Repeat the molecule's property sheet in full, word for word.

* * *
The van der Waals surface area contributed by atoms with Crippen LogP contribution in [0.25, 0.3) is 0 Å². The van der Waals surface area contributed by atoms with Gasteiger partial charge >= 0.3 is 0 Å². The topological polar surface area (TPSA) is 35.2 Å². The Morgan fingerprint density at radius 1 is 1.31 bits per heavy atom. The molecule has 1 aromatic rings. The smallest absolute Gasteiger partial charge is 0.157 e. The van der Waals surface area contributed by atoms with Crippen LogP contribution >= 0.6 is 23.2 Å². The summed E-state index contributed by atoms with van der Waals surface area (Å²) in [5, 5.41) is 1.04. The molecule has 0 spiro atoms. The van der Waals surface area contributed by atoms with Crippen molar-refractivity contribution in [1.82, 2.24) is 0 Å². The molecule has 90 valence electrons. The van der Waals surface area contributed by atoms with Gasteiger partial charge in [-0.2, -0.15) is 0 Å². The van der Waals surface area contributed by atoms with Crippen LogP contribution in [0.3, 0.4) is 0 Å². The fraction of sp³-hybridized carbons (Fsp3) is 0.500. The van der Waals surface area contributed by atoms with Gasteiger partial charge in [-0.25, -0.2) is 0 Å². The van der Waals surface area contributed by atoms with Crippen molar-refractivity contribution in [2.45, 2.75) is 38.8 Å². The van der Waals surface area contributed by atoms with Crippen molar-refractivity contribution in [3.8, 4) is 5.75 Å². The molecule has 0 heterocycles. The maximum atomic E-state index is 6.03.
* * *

The van der Waals surface area contributed by atoms with Crippen LogP contribution in [0.25, 0.3) is 0 Å². The van der Waals surface area contributed by atoms with Gasteiger partial charge >= 0.3 is 0 Å². The topological polar surface area (TPSA) is 35.2 Å². The Morgan fingerprint density at radius 1 is 1.31 bits per heavy atom. The molecule has 1 aromatic rings. The smallest absolute Gasteiger partial charge is 0.157 e. The van der Waals surface area contributed by atoms with Crippen LogP contribution >= 0.6 is 23.2 Å². The summed E-state index contributed by atoms with van der Waals surface area (Å²) in [5, 5.41) is 1.04. The molecule has 0 spiro atoms. The van der Waals surface area contributed by atoms with Crippen molar-refractivity contribution in [1.82, 2.24) is 0 Å². The molecule has 90 valence electrons. The van der Waals surface area contributed by atoms with Gasteiger partial charge in [-0.2, -0.15) is 0 Å². The van der Waals surface area contributed by atoms with Crippen LogP contribution in [0.3, 0.4) is 0 Å². The fraction of sp³-hybridized carbons (Fsp3) is 0.500. The van der Waals surface area contributed by atoms with Gasteiger partial charge in [-0.25, -0.2) is 0 Å². The van der Waals surface area contributed by atoms with Crippen molar-refractivity contribution in [2.45, 2.75) is 38.8 Å². The van der Waals surface area contributed by atoms with Crippen molar-refractivity contribution in [3.8, 4) is 5.75 Å². The molecule has 0 heterocycles. The maximum atomic E-state index is 6.03.